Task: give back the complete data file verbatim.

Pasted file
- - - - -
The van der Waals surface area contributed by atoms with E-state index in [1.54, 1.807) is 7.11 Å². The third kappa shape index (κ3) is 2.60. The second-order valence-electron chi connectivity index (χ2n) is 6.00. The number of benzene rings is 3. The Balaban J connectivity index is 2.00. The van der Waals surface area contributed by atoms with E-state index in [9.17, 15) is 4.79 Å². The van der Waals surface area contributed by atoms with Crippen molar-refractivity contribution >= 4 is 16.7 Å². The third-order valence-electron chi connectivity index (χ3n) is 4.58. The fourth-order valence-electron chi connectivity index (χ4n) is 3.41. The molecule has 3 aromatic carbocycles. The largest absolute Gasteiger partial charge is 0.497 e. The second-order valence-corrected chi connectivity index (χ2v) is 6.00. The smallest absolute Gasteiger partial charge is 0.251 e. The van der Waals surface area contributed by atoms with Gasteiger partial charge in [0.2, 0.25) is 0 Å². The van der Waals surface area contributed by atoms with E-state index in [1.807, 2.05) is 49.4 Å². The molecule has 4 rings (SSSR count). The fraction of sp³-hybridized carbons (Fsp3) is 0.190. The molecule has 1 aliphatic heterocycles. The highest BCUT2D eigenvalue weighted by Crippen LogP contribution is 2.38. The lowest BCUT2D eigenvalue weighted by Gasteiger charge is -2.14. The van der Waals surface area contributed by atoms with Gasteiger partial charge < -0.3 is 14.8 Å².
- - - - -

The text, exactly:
The van der Waals surface area contributed by atoms with E-state index in [1.54, 1.807) is 7.11 Å². The third kappa shape index (κ3) is 2.60. The second-order valence-electron chi connectivity index (χ2n) is 6.00. The number of benzene rings is 3. The Balaban J connectivity index is 2.00. The van der Waals surface area contributed by atoms with E-state index in [9.17, 15) is 4.79 Å². The van der Waals surface area contributed by atoms with Crippen molar-refractivity contribution >= 4 is 16.7 Å². The third-order valence-electron chi connectivity index (χ3n) is 4.58. The fourth-order valence-electron chi connectivity index (χ4n) is 3.41. The molecule has 3 aromatic carbocycles. The largest absolute Gasteiger partial charge is 0.497 e. The second-order valence-corrected chi connectivity index (χ2v) is 6.00. The smallest absolute Gasteiger partial charge is 0.251 e. The van der Waals surface area contributed by atoms with Gasteiger partial charge in [0.2, 0.25) is 0 Å². The van der Waals surface area contributed by atoms with E-state index in [1.807, 2.05) is 49.4 Å². The molecule has 4 rings (SSSR count). The fraction of sp³-hybridized carbons (Fsp3) is 0.190. The molecule has 1 aliphatic heterocycles. The highest BCUT2D eigenvalue weighted by Crippen LogP contribution is 2.38. The lowest BCUT2D eigenvalue weighted by Gasteiger charge is -2.14. The van der Waals surface area contributed by atoms with Gasteiger partial charge < -0.3 is 14.8 Å².